There are many ways to install more then one version of Explorer on Windows XP.

Vista does, as far as I can see, require a virtual machine to get full IE6 features. You can get pretty much all features using IEtester however (see section on this before installing a virtual machine).

If you go the virtual machine route, the virtual machine allows a new instance of Windows XP (with IE6 installed) to be ran from within Vista. All files are provided by Microsoft.

For XP

Multiple IE Installer includes an installation package for IE versions 3 to 6, configured to allow more then one version to be installed (and ran) at the same time.
Download and install the Multiple IE application

Multiple IE applicationMultiple IE application

IE6 for Vista

There are two solutions that we use. The first is much quicker.

1st solution - IETester

Use the IETester utility, which is absolutely awesome.

This utility makes it very simple to test multiple versions of Internet Explorer from one browser interface. A couple of notes from the developer:

  • The Previous/Next buttons are not working properly
  • Focus is not working properly
  • Java applets are not working
  • Flash is not working on IE6 instance in user mode : A solution is to launch IETester as admin user and Flash will work.
  • CSS Filters are not working correctly in user mode : A solution is to launch IETester as admin user and CSS Filters will work.

More info and download

2nd solution - virtual machine

1) Download and install Microsofts virtual machine
2) Download and install Microsofts "Hard Disk Image for testing websites with different IE versions"
3) Run the Virtual machine, and create a new virtual machine. Load the "hard disk image" VHD file relating to Windows XP with IE6 installed.

We have a few very brief tips to help code IE6 friendly websites, if you decide to. Thanks, Bill!

  • don't use li in places where you need 0 margin
  • use padding rather than margin where possible
  • take care with floating elements
  • ie6 handles things oddly and can make them wider than other browsers will, so setting an exact pixel width of two left floated elements may not work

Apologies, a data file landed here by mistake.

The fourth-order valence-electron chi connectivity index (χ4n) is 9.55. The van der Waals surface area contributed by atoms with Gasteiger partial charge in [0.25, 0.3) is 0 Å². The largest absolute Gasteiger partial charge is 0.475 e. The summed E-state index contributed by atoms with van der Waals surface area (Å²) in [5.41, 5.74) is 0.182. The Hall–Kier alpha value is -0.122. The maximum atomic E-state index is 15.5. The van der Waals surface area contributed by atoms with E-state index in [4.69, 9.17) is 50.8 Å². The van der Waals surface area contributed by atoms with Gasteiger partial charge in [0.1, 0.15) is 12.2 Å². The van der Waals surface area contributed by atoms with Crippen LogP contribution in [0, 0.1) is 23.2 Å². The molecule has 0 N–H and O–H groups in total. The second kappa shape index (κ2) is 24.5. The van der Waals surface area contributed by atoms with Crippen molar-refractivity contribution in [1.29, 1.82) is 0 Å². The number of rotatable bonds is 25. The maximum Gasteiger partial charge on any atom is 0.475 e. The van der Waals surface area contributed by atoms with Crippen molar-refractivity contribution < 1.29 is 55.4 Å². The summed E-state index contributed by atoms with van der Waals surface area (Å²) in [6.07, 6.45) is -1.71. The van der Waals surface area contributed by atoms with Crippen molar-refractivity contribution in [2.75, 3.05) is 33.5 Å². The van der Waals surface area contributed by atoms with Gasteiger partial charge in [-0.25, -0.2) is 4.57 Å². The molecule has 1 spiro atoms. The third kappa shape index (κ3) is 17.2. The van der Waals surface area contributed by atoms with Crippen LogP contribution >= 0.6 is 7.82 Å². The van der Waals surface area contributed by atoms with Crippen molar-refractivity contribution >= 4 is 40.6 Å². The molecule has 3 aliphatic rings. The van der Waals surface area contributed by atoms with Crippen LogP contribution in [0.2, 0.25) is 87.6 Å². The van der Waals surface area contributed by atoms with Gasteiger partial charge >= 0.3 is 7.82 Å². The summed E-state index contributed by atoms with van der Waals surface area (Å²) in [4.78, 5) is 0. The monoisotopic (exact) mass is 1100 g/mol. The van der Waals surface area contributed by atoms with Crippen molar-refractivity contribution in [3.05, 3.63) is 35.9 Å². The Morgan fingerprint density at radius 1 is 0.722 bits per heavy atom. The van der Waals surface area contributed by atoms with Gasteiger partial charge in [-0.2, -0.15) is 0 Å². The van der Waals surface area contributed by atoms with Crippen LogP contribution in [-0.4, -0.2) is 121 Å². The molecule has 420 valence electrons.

Installing Firefox 2 and Firefox 3 so we can use both at the same time

We already have Firefox 3 installed. Do not install Firefox 2 just yet!

Your profile stores bookmarks, passwords and settings. It also determines which add ons are currently running in Firefox. Not all add ons are compatible between Firefox versions, so we are going to create a new, blank profile just for Firefox 2 to use.

To create a new Firefox profile:

a) close down any Firefox windows that are open.

b) Go to the start bar, and select "run"

c) Enter the path to Firefox into the run box. Use the format below:

"C:\Program Files\Mozilla Firefox\Firefox.exe" -profilemanager -no-remote

Firefox profile managerFirefox profile manager

(Note the speechmarks. The path to Firefox on your machine may be different.)

d) With the profile manager running, create a new profile for Firefox 2. We called ours "Firefox2".

Firefox 2 profileFirefox 2 profile

When created, select "exit".

e) Download Firefox 2. It can be found here

f) Install Firefox 2. Select custom installation option. Install it into a directory called Firefox2.

Installing Firefox 2Installing Firefox 2

g) Create a shortcut to Firefox 2. The shortcut will tell Firefox 2 to use the profile we created.

Firefox 2 shortcutFirefox 2 shortcut

The target of the shortcut we created is: "C:\Program Files\Mozilla Firefox2\firefox.exe" -P firefox2 -no-remote
The "start in" area of the shortcut is: "C:\Program Files\Mozilla Firefox2".

This may differ depending on where it is installed on your machine.

This method also works if you have Firefox 2 installed, and want to add 3. Just be careful not to overwrite your default profile.

Using your multiple browsers effectively

Now you have IE6, IE7, Firefox 2, and Firefox 3 installed, you can quickly check your webpages for cross browser compatibility.
Minor changes between browsers are to be expected - use your own judgement as to what is acceptable.

Useful links:

Google Chrome
Opera

Comments2 Comments

matt

great article - finally i can use ie6 in vista! although, it should have died a long time ago.

28 May 2009

Trong D.Bui

Thank you for the great article. In case you have a web app that will be updated after a period, how often should we make the browser statistics to support new browsers?

18 May 2010